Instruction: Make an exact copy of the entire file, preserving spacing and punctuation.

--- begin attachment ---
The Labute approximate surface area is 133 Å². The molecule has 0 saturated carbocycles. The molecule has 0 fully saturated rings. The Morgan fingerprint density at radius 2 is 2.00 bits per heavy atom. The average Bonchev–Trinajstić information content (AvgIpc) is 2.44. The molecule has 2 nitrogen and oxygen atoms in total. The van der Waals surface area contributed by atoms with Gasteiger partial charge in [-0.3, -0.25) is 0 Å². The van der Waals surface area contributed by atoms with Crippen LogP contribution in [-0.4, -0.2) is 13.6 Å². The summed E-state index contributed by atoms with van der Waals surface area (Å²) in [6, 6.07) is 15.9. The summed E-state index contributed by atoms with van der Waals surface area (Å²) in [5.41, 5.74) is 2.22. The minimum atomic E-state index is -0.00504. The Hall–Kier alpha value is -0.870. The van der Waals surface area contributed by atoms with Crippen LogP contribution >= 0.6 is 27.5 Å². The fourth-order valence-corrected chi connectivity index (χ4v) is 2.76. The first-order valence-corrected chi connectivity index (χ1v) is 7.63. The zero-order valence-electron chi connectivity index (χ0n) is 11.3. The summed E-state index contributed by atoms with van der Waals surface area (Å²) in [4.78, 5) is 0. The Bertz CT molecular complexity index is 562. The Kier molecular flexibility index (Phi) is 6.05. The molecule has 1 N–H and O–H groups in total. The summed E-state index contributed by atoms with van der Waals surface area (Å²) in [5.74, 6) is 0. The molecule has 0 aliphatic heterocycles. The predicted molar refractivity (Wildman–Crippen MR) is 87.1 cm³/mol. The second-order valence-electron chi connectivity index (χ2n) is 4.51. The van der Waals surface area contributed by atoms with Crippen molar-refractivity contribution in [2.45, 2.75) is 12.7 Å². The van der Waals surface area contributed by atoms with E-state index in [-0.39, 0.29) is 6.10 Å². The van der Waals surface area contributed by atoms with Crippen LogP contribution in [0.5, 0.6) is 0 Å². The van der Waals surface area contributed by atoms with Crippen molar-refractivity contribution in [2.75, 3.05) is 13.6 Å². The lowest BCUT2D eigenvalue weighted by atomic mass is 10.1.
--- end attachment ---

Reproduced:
The Labute approximate surface area is 133 Å². The molecule has 0 saturated carbocycles. The molecule has 0 fully saturated rings. The Morgan fingerprint density at radius 2 is 2.00 bits per heavy atom. The average Bonchev–Trinajstić information content (AvgIpc) is 2.44. The molecule has 2 nitrogen and oxygen atoms in total. The van der Waals surface area contributed by atoms with Gasteiger partial charge in [-0.3, -0.25) is 0 Å². The van der Waals surface area contributed by atoms with Crippen LogP contribution in [-0.4, -0.2) is 13.6 Å². The summed E-state index contributed by atoms with van der Waals surface area (Å²) in [6, 6.07) is 15.9. The summed E-state index contributed by atoms with van der Waals surface area (Å²) in [5.41, 5.74) is 2.22. The minimum atomic E-state index is -0.00504. The Hall–Kier alpha value is -0.870. The van der Waals surface area contributed by atoms with Crippen LogP contribution >= 0.6 is 27.5 Å². The fourth-order valence-corrected chi connectivity index (χ4v) is 2.76. The first-order valence-corrected chi connectivity index (χ1v) is 7.63. The zero-order valence-electron chi connectivity index (χ0n) is 11.3. The summed E-state index contributed by atoms with van der Waals surface area (Å²) in [4.78, 5) is 0. The Bertz CT molecular complexity index is 562. The Kier molecular flexibility index (Phi) is 6.05. The molecule has 1 N–H and O–H groups in total. The summed E-state index contributed by atoms with van der Waals surface area (Å²) in [5.74, 6) is 0. The molecule has 0 aliphatic heterocycles. The predicted molar refractivity (Wildman–Crippen MR) is 87.1 cm³/mol. The second-order valence-electron chi connectivity index (χ2n) is 4.51. The van der Waals surface area contributed by atoms with Crippen molar-refractivity contribution in [2.45, 2.75) is 12.7 Å². The van der Waals surface area contributed by atoms with E-state index in [-0.39, 0.29) is 6.10 Å². The van der Waals surface area contributed by atoms with Crippen LogP contribution in [0.5, 0.6) is 0 Å². The van der Waals surface area contributed by atoms with Crippen molar-refractivity contribution in [2.75, 3.05) is 13.6 Å². The lowest BCUT2D eigenvalue weighted by atomic mass is 10.1.